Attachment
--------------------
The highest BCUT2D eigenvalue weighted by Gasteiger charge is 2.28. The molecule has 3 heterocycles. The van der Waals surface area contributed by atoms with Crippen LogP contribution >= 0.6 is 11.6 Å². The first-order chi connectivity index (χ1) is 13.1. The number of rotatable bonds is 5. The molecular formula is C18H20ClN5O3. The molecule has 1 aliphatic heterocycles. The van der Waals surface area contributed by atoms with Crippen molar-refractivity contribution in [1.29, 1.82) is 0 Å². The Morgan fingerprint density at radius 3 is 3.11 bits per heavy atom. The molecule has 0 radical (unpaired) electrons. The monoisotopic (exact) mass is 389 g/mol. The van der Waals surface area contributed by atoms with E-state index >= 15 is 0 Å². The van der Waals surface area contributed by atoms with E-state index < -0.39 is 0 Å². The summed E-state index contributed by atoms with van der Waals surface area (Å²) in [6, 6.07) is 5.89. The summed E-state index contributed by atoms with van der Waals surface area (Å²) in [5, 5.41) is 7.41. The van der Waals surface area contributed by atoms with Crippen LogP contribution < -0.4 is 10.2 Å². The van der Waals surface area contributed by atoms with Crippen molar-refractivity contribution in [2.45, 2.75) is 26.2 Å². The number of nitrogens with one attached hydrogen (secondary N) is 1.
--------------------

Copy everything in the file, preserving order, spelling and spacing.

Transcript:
The highest BCUT2D eigenvalue weighted by Gasteiger charge is 2.28. The molecule has 3 heterocycles. The van der Waals surface area contributed by atoms with Crippen LogP contribution >= 0.6 is 11.6 Å². The first-order chi connectivity index (χ1) is 13.1. The number of rotatable bonds is 5. The molecular formula is C18H20ClN5O3. The molecule has 1 aliphatic heterocycles. The van der Waals surface area contributed by atoms with Crippen molar-refractivity contribution in [1.29, 1.82) is 0 Å². The Morgan fingerprint density at radius 3 is 3.11 bits per heavy atom. The molecule has 0 radical (unpaired) electrons. The monoisotopic (exact) mass is 389 g/mol. The van der Waals surface area contributed by atoms with E-state index >= 15 is 0 Å². The van der Waals surface area contributed by atoms with E-state index < -0.39 is 0 Å². The summed E-state index contributed by atoms with van der Waals surface area (Å²) in [6, 6.07) is 5.89. The summed E-state index contributed by atoms with van der Waals surface area (Å²) in [5, 5.41) is 7.41. The van der Waals surface area contributed by atoms with Crippen LogP contribution < -0.4 is 10.2 Å². The van der Waals surface area contributed by atoms with Crippen molar-refractivity contribution in [2.45, 2.75) is 26.2 Å². The number of nitrogens with one attached hydrogen (secondary N) is 1.